Play­wright Rob’s ca­reer has turned full cir­cle

Rutherglen Reformer - - News - Jonathan Ged­des

I’m try­ing to en­joy it rather than be over­whelmed

It was only a few years ago that Ruther­glen play­wright Rob Drum­mond was be­ing helped by the Play­wright Stu­dio in Scot­land and their men­tor­ing sys­tem.

Now the boot’s on the other foot, and it’s Rob who’s found him­self help­ing along the next gen­er­a­tion of Scot­tish writ­ers.

He’s cur­rently an As­so­ciate Play­wright at the stu­dio, af­ter a suc­cess­ful few years that has seen his work like Quiz Show, Wrestling and Bullet Catch win over crit­ics and au­di­ences.

“The Play­wright Stu­dio is one of the in­sti­tu­tions that I credit with the fact that I’m a work­ing play­wright,” he says.

“I went through their men­tor­ing scheme with Dou­glas Maxwell about five years ago, and now I’m do­ing the men­tor­ing, so it’s nice to come full cir­cle. I’m work­ing with three emerg­ing play­wrights, and just pass­ing on any ad­vice that I can, although with writ­ing it’s about find­ing your own way of do­ing things.”

The ex­pe­ri­ence is also help­ing Rob, too. He’s spend­ing most of this year work­ing on new ma­te­rial for 2016, and the men­tor­ing is giv­ing him a fresh per­spec­tive on some things.

“I’m ac­tu­ally learn­ing stuff as well. Just by talk­ing to them about their prob­lems you en­gage parts of the brain you haven’t thought about, and solve prob­lems of your own.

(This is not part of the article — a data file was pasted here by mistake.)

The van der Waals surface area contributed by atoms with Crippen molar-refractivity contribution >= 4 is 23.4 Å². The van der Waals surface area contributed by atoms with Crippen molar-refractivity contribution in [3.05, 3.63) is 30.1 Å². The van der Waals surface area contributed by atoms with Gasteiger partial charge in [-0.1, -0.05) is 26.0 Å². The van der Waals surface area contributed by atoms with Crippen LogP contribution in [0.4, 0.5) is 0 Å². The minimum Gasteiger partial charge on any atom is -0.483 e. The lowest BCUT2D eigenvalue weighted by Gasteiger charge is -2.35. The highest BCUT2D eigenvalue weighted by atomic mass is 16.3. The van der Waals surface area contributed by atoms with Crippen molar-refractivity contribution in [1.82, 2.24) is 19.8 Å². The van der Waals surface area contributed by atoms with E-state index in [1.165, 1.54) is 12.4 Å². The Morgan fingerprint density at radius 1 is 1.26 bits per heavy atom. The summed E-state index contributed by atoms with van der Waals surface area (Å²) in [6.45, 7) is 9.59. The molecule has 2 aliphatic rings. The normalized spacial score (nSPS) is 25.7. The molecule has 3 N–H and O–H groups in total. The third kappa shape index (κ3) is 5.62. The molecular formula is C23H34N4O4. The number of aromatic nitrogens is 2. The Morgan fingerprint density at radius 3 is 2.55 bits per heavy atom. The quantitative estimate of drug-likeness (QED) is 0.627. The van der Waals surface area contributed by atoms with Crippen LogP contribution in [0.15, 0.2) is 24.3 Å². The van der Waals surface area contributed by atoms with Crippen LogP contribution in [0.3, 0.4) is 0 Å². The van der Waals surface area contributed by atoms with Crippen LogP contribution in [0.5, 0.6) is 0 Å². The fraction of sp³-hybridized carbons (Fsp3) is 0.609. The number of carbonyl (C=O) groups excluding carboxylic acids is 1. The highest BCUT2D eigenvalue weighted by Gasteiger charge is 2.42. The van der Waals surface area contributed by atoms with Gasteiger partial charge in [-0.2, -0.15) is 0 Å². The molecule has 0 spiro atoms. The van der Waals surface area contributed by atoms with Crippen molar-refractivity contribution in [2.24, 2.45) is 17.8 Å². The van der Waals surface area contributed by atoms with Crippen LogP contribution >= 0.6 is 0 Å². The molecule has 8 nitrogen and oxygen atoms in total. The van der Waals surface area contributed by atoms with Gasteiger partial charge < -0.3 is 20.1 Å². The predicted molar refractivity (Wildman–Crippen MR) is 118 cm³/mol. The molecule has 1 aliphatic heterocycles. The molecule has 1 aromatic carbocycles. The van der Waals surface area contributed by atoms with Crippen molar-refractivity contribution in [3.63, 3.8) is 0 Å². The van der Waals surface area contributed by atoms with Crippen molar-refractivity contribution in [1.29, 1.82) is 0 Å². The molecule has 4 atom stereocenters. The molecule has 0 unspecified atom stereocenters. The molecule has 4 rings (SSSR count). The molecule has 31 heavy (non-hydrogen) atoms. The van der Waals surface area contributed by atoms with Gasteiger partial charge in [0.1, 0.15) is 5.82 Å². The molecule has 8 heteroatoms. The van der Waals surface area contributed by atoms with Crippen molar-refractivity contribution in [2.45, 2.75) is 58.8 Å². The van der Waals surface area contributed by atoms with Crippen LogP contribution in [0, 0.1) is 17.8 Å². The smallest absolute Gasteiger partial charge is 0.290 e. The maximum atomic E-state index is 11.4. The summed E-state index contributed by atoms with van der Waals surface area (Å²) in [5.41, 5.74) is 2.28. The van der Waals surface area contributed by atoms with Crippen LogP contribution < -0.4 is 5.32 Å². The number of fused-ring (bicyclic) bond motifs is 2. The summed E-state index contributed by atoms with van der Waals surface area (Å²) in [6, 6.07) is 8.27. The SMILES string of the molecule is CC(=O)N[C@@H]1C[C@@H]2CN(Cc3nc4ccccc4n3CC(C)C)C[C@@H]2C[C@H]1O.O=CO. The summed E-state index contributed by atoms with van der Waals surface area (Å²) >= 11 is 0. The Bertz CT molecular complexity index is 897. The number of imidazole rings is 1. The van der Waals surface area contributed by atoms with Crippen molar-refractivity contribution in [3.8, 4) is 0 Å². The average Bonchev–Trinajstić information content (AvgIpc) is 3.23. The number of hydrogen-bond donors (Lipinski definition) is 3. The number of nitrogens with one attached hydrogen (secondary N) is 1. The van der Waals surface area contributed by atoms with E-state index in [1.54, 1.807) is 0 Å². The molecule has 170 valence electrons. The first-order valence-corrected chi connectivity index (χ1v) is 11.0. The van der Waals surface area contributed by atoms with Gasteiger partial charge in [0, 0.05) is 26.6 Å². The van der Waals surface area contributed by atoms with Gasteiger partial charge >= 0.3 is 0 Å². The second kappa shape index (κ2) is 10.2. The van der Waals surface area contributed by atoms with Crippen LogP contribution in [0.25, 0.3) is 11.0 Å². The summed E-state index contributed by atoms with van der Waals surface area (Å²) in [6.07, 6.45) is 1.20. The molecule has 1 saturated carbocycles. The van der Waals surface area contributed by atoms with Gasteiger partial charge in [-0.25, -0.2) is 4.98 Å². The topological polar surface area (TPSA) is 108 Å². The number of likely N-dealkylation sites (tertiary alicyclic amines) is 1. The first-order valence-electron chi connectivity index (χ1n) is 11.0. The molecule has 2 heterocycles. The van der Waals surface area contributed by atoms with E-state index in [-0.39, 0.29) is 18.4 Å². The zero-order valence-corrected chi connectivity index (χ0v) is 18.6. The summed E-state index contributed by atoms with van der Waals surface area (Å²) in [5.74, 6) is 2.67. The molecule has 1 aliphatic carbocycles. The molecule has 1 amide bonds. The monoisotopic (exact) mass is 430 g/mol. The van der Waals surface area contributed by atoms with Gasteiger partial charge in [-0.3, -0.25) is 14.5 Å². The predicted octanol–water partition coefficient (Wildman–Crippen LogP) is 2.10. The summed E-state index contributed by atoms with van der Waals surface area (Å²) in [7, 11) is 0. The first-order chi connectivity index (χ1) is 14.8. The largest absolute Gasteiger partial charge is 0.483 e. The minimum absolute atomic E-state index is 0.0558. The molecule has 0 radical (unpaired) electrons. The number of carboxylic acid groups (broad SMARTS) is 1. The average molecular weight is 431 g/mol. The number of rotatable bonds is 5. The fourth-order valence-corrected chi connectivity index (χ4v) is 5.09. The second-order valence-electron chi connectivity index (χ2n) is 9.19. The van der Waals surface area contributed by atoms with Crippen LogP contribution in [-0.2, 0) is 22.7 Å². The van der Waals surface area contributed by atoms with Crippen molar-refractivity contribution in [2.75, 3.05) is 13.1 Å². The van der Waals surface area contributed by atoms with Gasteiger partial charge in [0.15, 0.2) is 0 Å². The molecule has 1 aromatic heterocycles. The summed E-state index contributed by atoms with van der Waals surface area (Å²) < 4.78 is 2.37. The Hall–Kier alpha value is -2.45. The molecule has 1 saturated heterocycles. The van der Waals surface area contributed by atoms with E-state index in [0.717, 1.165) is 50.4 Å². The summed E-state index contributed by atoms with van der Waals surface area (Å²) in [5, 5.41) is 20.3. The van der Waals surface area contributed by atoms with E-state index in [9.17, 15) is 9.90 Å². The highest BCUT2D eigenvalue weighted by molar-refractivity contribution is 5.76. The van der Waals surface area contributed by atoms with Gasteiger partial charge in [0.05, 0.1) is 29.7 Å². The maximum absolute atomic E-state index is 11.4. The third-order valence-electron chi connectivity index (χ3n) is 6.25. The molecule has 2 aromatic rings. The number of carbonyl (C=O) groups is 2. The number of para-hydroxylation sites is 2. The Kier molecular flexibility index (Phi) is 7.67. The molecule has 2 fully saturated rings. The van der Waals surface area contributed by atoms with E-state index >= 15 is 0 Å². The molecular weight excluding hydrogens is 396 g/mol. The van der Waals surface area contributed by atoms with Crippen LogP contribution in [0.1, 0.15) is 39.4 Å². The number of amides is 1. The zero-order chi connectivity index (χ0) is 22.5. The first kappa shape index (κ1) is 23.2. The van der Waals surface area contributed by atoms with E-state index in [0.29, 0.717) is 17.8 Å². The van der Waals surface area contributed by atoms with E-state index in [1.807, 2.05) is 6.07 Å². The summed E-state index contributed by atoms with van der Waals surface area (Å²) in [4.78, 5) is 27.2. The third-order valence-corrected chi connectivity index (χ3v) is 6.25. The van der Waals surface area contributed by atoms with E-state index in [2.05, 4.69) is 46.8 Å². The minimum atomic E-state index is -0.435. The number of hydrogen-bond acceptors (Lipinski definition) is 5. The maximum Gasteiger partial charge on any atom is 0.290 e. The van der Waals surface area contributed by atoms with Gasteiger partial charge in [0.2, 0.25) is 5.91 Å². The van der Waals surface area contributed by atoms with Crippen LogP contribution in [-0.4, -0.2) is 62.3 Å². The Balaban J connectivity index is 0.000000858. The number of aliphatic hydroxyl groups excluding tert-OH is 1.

“The more you talk about writ­ing plays the more you learn, be­cause some­times they’ll ask you a ques­tion you’ve never thought of be­fore, and you eval­u­ate your own process as a re­sult. It re­ally helps.”

Rob’s next batch of work will come on the heels of Bullet Catch, which proved a much big­ger suc­cess than he was ex­pect­ing. It proved so pop­u­lar that he ended up per­form­ing the show, which saw the play­wright copy the famed magic trick where you catch a bullet with your body, as far afield as Brazil and Amer­ica.

“The real aim was just to get a good run at the Ed­in­burgh Fes­ti­val and not em­bar­rass my­self,” he adds.

“I didn’t ex­pect any­thing, other than hop­ing it’d be a de­cent stan­dard. There’s turned out to be a lot more, go­ing all over the world. I re­cently did the last one in Van­cou­ver, so for the time be­ing it’s done.

“In Brazil there was the lan­guage bar­rier, in New York the gun it­self was a big­ger deal, be­cause of the amount of gun crime there com­pared to Bri­tain but it was more or less the same wher­ever it was per­formed.”

And now he’s con­cen­trat­ing on a host of com­mis­sions for next year.

“I’ve got one with the Na­tional Theatre of Scot­land, one with the Tra­verse, one with the Na­tional Theatre in Lon­don, which is an amaz­ing set of com­mis­sions to have. I’m try­ing to en­joy it rather than be over­whelmed by it, be­cause these are the com­mis­sions I was af­ter five or six years ago.

“The one for the Na­tional Theatre started out as a play at the Arches last year called Wal­lace, which was tied into the ref­er­en­dum.

“The new one is go­ing to be called Plebiscite, and it’s look­ing at ref­er­en­dums in gen­eral, not just the Scot­tish one.

“I’m also in­ter­ested in do­ing some­thing on ven­tril­o­quism in the fu­ture, but that would take sev­eral months to pre­pare for and work on.”

Bullet time Rob Drum­mond (left), on stage in the hugely suc­cess­ful play Bullet Catch

Newspapers in English

Newspapers from UK

© PressReader. All rights reserved.